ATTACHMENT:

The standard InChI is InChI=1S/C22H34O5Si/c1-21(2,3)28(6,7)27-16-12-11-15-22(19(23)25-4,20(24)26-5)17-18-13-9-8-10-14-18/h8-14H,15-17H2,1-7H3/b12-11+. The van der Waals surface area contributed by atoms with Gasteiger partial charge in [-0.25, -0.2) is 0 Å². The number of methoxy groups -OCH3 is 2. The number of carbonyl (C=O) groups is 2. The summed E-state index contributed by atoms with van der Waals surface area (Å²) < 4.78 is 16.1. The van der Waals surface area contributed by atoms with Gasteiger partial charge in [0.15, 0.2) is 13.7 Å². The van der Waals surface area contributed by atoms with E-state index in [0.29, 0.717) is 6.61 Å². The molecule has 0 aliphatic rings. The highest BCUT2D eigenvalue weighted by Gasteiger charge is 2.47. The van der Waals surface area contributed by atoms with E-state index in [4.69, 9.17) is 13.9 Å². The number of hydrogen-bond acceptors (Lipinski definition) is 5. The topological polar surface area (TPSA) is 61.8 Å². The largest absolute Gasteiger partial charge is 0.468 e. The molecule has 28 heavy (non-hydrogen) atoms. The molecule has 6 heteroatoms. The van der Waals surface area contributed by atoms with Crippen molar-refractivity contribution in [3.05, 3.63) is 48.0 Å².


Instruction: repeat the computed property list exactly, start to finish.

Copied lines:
The standard InChI is InChI=1S/C22H34O5Si/c1-21(2,3)28(6,7)27-16-12-11-15-22(19(23)25-4,20(24)26-5)17-18-13-9-8-10-14-18/h8-14H,15-17H2,1-7H3/b12-11+. The van der Waals surface area contributed by atoms with Gasteiger partial charge in [-0.25, -0.2) is 0 Å². The number of methoxy groups -OCH3 is 2. The number of carbonyl (C=O) groups is 2. The summed E-state index contributed by atoms with van der Waals surface area (Å²) < 4.78 is 16.1. The van der Waals surface area contributed by atoms with Gasteiger partial charge in [0.15, 0.2) is 13.7 Å². The van der Waals surface area contributed by atoms with E-state index in [0.29, 0.717) is 6.61 Å². The molecule has 0 aliphatic rings. The highest BCUT2D eigenvalue weighted by Gasteiger charge is 2.47. The van der Waals surface area contributed by atoms with E-state index in [4.69, 9.17) is 13.9 Å². The number of hydrogen-bond acceptors (Lipinski definition) is 5. The topological polar surface area (TPSA) is 61.8 Å². The largest absolute Gasteiger partial charge is 0.468 e. The molecule has 28 heavy (non-hydrogen) atoms. The molecule has 6 heteroatoms. The van der Waals surface area contributed by atoms with Crippen molar-refractivity contribution in [3.05, 3.63) is 48.0 Å².